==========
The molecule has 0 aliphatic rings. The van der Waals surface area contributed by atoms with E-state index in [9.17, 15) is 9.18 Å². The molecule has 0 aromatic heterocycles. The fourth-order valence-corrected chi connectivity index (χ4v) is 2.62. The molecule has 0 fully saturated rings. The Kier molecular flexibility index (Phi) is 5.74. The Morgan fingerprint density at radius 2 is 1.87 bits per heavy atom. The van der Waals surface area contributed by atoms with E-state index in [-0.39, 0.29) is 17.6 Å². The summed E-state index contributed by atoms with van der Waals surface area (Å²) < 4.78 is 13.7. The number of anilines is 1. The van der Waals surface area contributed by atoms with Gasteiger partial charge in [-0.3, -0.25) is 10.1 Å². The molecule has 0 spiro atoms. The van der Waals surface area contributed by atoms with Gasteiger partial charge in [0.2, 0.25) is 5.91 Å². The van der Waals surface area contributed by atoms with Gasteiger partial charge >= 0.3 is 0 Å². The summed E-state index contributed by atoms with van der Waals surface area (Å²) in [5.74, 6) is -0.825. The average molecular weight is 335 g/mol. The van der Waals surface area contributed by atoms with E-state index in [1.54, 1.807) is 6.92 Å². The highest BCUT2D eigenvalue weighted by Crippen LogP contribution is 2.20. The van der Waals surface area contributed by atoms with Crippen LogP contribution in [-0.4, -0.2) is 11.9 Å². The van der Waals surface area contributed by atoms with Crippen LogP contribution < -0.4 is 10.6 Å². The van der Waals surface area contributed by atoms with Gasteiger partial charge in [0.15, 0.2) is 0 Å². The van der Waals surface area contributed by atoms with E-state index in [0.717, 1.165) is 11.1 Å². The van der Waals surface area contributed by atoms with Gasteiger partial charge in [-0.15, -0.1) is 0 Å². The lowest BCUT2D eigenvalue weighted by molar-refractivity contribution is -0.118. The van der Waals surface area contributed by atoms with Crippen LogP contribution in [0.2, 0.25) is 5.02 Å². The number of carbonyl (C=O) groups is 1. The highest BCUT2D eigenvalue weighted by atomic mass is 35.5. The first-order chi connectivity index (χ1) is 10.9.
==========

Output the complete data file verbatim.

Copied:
The molecule has 0 aliphatic rings. The van der Waals surface area contributed by atoms with E-state index in [9.17, 15) is 9.18 Å². The molecule has 0 aromatic heterocycles. The fourth-order valence-corrected chi connectivity index (χ4v) is 2.62. The molecule has 0 fully saturated rings. The Kier molecular flexibility index (Phi) is 5.74. The Morgan fingerprint density at radius 2 is 1.87 bits per heavy atom. The van der Waals surface area contributed by atoms with E-state index in [-0.39, 0.29) is 17.6 Å². The summed E-state index contributed by atoms with van der Waals surface area (Å²) < 4.78 is 13.7. The number of anilines is 1. The van der Waals surface area contributed by atoms with Gasteiger partial charge in [-0.3, -0.25) is 10.1 Å². The molecule has 0 spiro atoms. The van der Waals surface area contributed by atoms with Gasteiger partial charge in [0.2, 0.25) is 5.91 Å². The van der Waals surface area contributed by atoms with Gasteiger partial charge >= 0.3 is 0 Å². The summed E-state index contributed by atoms with van der Waals surface area (Å²) in [5.74, 6) is -0.825. The average molecular weight is 335 g/mol. The van der Waals surface area contributed by atoms with E-state index in [1.54, 1.807) is 6.92 Å². The highest BCUT2D eigenvalue weighted by Crippen LogP contribution is 2.20. The van der Waals surface area contributed by atoms with Crippen LogP contribution in [-0.4, -0.2) is 11.9 Å². The van der Waals surface area contributed by atoms with Crippen LogP contribution < -0.4 is 10.6 Å². The van der Waals surface area contributed by atoms with Gasteiger partial charge in [0.15, 0.2) is 0 Å². The van der Waals surface area contributed by atoms with E-state index in [0.717, 1.165) is 11.1 Å². The van der Waals surface area contributed by atoms with Gasteiger partial charge in [-0.15, -0.1) is 0 Å². The lowest BCUT2D eigenvalue weighted by molar-refractivity contribution is -0.118. The van der Waals surface area contributed by atoms with Crippen LogP contribution in [0.2, 0.25) is 5.02 Å². The number of carbonyl (C=O) groups is 1. The highest BCUT2D eigenvalue weighted by atomic mass is 35.5. The first-order chi connectivity index (χ1) is 10.9.